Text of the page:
The big draw for a growing number of companies and residents? Busy, urban downtowns. And this trend is showing no signs of slowing in the Midwest.
Throughout the Midwest, companies are moving their headquarters to downtown office towers or opening satellite offices in the middle of busy downtowns. And the residents are following, with people of all ages choosing to rent apartments or buy condos in the center of downtown business strips.
The appeal is obvious: Residents can walk to public transportation, work, restaurants, grocery stores and entertainment options. Companies can attract and retain young talent when they offer them a downtown location.
This doesn’t mean that the suburbs surrounding these urban centers are drying up. Far from it. It just means that Midwest downtowns that were once sleepy are now bustling, with new residents, companies, restaurants and entertainment options.
This trend? It’s a good one for Midwest cities and their commercial real estate markets.
It’s a trend that’s spread to suburban communities that boast their own active downtowns. Companies and residents want to live in these areas, too.
Just look at Milwaukee. Its downtown neighborhoods are in the middle of building booms.
“Urban living is very popular right now,” said Deborah Tomczyk, a shareholder in the Milwaukee office of law firm Reinhart Boerner Van Deuren. “We’re even see it in the near-ring suburbs like Oak Creek that have their own strong downtowns. People want to live in an urban core. They want the mixed-use experience, the urban experience.”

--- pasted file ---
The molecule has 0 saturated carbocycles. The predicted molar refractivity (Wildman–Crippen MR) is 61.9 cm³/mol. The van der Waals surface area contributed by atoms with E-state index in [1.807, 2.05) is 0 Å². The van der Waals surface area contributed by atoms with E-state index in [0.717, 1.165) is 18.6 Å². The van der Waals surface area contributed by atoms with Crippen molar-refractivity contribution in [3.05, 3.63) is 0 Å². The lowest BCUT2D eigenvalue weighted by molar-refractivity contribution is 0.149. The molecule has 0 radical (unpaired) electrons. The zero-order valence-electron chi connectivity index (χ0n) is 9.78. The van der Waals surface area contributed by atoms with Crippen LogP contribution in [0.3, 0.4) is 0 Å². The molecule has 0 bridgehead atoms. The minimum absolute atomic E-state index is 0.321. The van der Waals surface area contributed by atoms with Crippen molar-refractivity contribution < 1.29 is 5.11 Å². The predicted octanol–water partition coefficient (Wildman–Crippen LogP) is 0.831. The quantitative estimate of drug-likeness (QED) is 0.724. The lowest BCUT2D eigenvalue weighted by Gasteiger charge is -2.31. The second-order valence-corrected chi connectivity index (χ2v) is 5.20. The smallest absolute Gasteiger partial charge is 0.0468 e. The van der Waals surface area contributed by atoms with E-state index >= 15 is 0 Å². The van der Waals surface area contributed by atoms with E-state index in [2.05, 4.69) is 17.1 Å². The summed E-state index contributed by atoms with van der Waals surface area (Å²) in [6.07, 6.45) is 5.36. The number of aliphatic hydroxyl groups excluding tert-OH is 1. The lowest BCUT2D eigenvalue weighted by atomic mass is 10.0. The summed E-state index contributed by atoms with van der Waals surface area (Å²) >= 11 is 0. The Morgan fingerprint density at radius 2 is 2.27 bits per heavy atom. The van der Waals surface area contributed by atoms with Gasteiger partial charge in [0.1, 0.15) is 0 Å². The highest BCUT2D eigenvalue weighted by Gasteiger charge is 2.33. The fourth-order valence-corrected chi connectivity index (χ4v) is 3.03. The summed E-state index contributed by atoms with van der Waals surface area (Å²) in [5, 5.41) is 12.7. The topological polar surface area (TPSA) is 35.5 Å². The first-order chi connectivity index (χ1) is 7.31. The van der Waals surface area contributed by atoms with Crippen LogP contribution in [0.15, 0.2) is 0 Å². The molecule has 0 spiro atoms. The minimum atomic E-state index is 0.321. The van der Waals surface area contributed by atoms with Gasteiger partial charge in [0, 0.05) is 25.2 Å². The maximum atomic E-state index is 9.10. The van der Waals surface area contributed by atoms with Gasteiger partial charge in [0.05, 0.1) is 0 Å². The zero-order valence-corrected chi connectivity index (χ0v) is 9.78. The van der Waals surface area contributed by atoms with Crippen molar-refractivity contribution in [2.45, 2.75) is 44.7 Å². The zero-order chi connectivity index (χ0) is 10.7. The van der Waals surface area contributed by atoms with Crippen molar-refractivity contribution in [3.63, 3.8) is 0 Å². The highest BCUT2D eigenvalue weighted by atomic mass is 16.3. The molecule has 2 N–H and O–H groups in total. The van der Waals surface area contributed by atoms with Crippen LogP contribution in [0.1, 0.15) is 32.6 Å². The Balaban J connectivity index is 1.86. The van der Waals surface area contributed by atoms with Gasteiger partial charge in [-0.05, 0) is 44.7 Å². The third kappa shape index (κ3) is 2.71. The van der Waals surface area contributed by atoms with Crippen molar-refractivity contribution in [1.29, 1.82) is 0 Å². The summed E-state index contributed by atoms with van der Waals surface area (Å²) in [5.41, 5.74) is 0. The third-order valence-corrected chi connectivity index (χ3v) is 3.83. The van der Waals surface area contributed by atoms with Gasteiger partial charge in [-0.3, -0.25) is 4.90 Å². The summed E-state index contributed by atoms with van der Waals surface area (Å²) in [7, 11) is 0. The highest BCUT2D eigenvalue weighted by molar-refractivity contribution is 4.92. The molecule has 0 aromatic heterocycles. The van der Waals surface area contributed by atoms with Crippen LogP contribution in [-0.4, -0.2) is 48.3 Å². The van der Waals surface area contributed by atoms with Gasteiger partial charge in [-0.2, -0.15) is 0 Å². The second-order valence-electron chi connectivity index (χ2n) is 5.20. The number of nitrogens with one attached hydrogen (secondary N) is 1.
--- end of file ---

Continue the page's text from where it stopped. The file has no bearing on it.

A good example of the activity taking place in downtown Milwaukee is the Wisconsin Entertainment and Sports Center, the name, for now, of a $524 million multi-purpose athletic arena being built in downtown Milwaukee. This key project will be the home of the NBA’s Milwaukee Bucks and the Marquette Golden Eagles college basketball team.
The 714,000-square-foot arena, though, is only one component of a larger downtown project. It is just the anchor of a developing 27-acre entertainment and retail district in Milwaukee’s downtown.
“The Bucks development is a game-changer,” Tomczyk said. “It’s not just a stadium. It’s pushing the envelope of downtown further north than it ever has been. It is opening up and inviting that element of a mixed-use neighborhood into downtown.”